Metal Goes Pop: Five Examples of Doing It Right
Yesterday our compatriots at Country Grind announced that heavy rockers Torche and Part Chimp will team for upcoming Chunklet-issued 12-inch record that finds Torche covering legendary lo-fi rockers Guided By Voices.
Torche have always been a metal band unafraid to embrace big pop sounds, and the band's take on "Exit Flagger" (listen here) doesn't sound all that far removed from Guided by Verde-era GbV -- which is to say, it rules.
Metal bands taking on pop, power-pop, or soft-rock can be a lot of fun, but more often than not, it falls on the ridiculous side. Sure, Children of Bodom's take on "Oops! I Did It Again" is funny, but the band's embrace of the tune is clearly more on the winky-side than the "Hey, we really like this song" approach (just listen to that goofy bass plucking).
Here are five examples of heavy bands approaching songs far outside their genre where the results end up surprisingly poignant -- and awesome.
Replicants, "Silly Love Songs," originally performed by Wings
The Replicants -- a heavy supergroup featuring members of Failure and Tool -- only issued on album, Replicants, which found the members exploring AOR tunes from the likes of Steely Dan, T-Rex, John Lennon, and more. This take on "Silly Love Songs," featuring James Maynard Keenan on vocals, is tender, creepy, and heavy. McCartney wrote it as a screed about critics who criticized his lightweight work, but in Keenan's hands it sounds like something...else. In many ways it works as precursor to Keenan's work with A Perfect Circle (a band that's own covers album is pretty great, too). Maybe Keenan should consider bringing Ken Andrews of Failure into the APC fold.
Deftones, "No Ordinary Love," originally performed by Sade
The Deftones have never really been a "metal" band in the classic sense. Sure, guitarist Stephen Carpenter has always brought massive, down-tuned riffs to the table, but singer and occasional guitarist Chino Moreno has always been more of an ambient, gothy foil to Carpenter's caveman power. As a result, the band's songs straddle the line between shoegazing art-rock and metal, a distinction unique enough to keep the band from being lumped in with the worst of the nu-metal heap. On this song by sexy jazz-chartreuse Sade, the band is reserved, minimal, and tense -- aided by soaring vocals from Far/Onelinedrawing-dude Jonah Matranga.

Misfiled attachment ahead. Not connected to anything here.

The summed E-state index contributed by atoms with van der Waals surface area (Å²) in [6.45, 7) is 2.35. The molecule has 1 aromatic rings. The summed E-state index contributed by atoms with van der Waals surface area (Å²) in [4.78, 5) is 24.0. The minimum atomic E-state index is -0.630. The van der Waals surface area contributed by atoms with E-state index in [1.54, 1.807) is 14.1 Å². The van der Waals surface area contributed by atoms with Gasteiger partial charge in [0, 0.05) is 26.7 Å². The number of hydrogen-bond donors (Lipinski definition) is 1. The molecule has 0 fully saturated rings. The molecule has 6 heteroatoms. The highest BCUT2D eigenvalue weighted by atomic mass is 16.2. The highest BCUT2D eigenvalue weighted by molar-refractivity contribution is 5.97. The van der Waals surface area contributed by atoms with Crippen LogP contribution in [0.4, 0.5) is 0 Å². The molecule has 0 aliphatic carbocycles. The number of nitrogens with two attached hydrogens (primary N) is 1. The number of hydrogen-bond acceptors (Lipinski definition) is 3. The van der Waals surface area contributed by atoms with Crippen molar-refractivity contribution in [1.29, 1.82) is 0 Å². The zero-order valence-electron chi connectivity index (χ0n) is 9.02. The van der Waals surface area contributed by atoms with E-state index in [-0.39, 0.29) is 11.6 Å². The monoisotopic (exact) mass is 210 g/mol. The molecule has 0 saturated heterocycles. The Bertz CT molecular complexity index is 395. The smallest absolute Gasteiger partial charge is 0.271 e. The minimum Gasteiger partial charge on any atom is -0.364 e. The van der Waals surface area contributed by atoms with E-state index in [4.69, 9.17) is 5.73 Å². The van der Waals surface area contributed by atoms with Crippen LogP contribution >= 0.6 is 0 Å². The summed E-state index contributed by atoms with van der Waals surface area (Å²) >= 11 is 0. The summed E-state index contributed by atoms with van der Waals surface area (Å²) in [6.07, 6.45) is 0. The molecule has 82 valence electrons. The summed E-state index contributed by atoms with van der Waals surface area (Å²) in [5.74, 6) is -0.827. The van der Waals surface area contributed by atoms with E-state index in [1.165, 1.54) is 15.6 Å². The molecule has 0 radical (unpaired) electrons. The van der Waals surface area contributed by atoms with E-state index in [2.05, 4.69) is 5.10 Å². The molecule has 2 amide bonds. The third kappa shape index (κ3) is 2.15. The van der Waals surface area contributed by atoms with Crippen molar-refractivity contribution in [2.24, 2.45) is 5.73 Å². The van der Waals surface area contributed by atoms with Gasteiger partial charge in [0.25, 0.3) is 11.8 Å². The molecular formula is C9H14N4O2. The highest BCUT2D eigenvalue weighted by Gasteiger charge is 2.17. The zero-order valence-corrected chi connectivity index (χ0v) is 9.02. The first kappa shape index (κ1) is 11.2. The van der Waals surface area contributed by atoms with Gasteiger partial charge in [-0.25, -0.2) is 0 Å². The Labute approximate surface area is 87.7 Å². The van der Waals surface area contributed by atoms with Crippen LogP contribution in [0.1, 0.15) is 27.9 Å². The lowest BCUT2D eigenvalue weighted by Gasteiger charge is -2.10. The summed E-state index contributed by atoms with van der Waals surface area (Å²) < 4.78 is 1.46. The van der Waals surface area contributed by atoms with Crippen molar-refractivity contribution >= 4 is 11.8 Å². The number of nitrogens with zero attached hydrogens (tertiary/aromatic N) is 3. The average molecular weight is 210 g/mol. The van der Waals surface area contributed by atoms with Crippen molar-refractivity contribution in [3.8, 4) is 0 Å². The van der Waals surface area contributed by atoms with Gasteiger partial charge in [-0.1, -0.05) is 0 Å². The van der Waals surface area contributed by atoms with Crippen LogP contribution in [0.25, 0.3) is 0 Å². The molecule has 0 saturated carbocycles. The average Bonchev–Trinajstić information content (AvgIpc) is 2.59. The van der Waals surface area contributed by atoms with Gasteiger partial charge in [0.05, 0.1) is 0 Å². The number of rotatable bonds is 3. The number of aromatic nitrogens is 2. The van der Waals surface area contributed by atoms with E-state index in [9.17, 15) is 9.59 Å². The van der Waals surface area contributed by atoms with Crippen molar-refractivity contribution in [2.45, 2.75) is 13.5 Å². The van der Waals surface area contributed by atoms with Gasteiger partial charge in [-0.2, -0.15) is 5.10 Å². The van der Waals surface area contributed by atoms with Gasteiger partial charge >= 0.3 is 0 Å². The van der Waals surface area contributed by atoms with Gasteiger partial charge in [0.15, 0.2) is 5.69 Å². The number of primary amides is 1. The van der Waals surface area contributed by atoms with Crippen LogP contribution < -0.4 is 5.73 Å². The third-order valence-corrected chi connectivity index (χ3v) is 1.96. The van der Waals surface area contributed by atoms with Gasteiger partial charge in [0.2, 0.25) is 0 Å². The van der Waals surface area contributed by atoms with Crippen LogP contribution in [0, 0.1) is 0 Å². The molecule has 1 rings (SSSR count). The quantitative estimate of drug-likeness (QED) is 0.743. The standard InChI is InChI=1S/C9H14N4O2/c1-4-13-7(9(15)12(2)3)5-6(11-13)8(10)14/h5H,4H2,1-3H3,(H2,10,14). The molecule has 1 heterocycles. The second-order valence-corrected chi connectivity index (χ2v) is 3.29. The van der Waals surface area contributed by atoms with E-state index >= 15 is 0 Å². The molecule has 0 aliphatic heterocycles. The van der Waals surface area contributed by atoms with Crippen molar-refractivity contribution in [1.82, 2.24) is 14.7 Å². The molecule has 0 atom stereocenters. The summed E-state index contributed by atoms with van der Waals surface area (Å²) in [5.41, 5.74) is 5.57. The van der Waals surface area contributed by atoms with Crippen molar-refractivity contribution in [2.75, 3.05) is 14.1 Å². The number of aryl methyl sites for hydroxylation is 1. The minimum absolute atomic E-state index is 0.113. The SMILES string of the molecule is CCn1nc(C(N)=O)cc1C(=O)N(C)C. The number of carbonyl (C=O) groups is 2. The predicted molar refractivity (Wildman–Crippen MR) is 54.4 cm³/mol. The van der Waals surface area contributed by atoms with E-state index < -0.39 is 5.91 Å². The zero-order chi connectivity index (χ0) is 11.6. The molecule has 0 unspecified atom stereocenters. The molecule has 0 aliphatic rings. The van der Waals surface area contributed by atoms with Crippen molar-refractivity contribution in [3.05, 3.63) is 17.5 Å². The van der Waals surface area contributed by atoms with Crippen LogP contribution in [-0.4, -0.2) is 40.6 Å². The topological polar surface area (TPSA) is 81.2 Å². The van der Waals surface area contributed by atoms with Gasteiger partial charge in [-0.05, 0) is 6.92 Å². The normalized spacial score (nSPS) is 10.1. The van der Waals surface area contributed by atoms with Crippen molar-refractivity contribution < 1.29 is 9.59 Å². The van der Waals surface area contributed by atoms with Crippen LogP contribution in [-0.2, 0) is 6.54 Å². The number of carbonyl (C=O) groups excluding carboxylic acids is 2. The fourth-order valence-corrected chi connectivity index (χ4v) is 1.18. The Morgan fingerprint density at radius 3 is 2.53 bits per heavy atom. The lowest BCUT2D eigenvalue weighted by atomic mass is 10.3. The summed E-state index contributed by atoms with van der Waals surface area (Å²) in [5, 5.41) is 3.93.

Crowbar, "Dream Weaver," originally performed by Gary Wright
Crowbar isn't afraid to go full on doom metal with a classic pop jam here. This sounds like the version Wayne from Wayne's World would have really heard in his head as he floated toward Tia Carrere in that heavy metal club. "She will be mine, oh yes, she will be mine."
Metallica, "Turn the Page," originally by Bob Seger
Metallica's later years have been weird -- marked by really bad albums like St. Anger, pretty good ones like Death Magnetic, and this year, a really strange one called Lulu and featuring Lou Reed. (Listen to a sample, why don't you?) The band has been outspoken about their influences though, covering standard stuff like Diamond Head, Thin Lizzy, and The Misfits on Garage, Inc. But the band tipped its hat to other, less apparent inspirations as well, taking on Nick Cave and Bob Seger. James Hetfield's signature bark/croon is served well by Seger's blue collar blues -- though I think I'd rather hear the band take on "Ramblin' Gamblin' Man."
Megadeth, "These Boots Are Made For Walking," originally by Nancy Sinatra
Dave Mustaine often gets painted as a humorless, uptight jerk, but damn if the band's cover of Nancy Sinatra's "These Boots Are Made For Walking," featured on the Megadeth's 1985 debut Killing Is My Business... and Business Is Good!, isn't one of his finest, funniest moments. The track rocks -- and even though the song's original songwriter, Lee Hazlewood, ensured that the Mustaine's original, controversially rude alterations to the lyrics were scrubbed away, the song remains an example of what can happen when a heavy band recognizes a heavy song -- regardless of what section of the record store the tune is filed in.
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